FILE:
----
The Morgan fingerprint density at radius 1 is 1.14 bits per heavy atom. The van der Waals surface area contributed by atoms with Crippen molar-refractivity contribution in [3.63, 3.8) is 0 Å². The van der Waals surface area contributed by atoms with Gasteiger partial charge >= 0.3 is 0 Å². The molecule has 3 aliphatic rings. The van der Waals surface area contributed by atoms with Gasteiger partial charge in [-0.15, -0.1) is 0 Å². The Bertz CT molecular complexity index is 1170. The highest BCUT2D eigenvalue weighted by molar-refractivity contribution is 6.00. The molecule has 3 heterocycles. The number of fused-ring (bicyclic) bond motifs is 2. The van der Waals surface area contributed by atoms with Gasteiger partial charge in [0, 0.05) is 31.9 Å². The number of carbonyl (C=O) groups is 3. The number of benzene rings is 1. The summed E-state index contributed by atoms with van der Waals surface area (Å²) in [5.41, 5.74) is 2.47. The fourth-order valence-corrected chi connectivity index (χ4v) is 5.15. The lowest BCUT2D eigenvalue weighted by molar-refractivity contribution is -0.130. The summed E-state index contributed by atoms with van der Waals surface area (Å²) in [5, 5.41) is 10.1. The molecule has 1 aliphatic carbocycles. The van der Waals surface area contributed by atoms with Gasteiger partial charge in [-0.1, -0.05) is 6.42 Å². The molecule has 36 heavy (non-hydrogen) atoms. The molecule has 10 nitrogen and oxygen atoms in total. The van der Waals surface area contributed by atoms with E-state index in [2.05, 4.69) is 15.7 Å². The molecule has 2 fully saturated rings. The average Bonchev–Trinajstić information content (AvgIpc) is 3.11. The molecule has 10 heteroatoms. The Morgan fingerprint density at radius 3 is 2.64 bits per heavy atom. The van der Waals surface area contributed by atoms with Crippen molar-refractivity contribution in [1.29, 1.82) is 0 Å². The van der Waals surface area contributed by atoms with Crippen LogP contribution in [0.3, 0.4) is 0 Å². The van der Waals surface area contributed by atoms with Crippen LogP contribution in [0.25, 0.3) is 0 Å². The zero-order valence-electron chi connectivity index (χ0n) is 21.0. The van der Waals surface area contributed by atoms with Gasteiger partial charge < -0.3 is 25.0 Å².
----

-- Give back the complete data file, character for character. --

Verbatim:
The Morgan fingerprint density at radius 1 is 1.14 bits per heavy atom. The van der Waals surface area contributed by atoms with Crippen molar-refractivity contribution in [3.63, 3.8) is 0 Å². The van der Waals surface area contributed by atoms with Gasteiger partial charge >= 0.3 is 0 Å². The molecule has 3 aliphatic rings. The van der Waals surface area contributed by atoms with Gasteiger partial charge in [-0.15, -0.1) is 0 Å². The Bertz CT molecular complexity index is 1170. The highest BCUT2D eigenvalue weighted by molar-refractivity contribution is 6.00. The molecule has 3 heterocycles. The number of fused-ring (bicyclic) bond motifs is 2. The van der Waals surface area contributed by atoms with Gasteiger partial charge in [0, 0.05) is 31.9 Å². The number of carbonyl (C=O) groups is 3. The number of benzene rings is 1. The summed E-state index contributed by atoms with van der Waals surface area (Å²) in [5.41, 5.74) is 2.47. The fourth-order valence-corrected chi connectivity index (χ4v) is 5.15. The lowest BCUT2D eigenvalue weighted by molar-refractivity contribution is -0.130. The summed E-state index contributed by atoms with van der Waals surface area (Å²) in [5, 5.41) is 10.1. The molecule has 1 aliphatic carbocycles. The van der Waals surface area contributed by atoms with Gasteiger partial charge in [-0.1, -0.05) is 6.42 Å². The molecule has 36 heavy (non-hydrogen) atoms. The molecule has 10 nitrogen and oxygen atoms in total. The van der Waals surface area contributed by atoms with E-state index in [2.05, 4.69) is 15.7 Å². The molecule has 2 fully saturated rings. The average Bonchev–Trinajstić information content (AvgIpc) is 3.11. The molecule has 10 heteroatoms. The Morgan fingerprint density at radius 3 is 2.64 bits per heavy atom. The van der Waals surface area contributed by atoms with Crippen molar-refractivity contribution in [1.29, 1.82) is 0 Å². The van der Waals surface area contributed by atoms with Crippen LogP contribution in [0.3, 0.4) is 0 Å². The van der Waals surface area contributed by atoms with Crippen LogP contribution in [0.25, 0.3) is 0 Å². The zero-order valence-electron chi connectivity index (χ0n) is 21.0. The van der Waals surface area contributed by atoms with Gasteiger partial charge < -0.3 is 25.0 Å².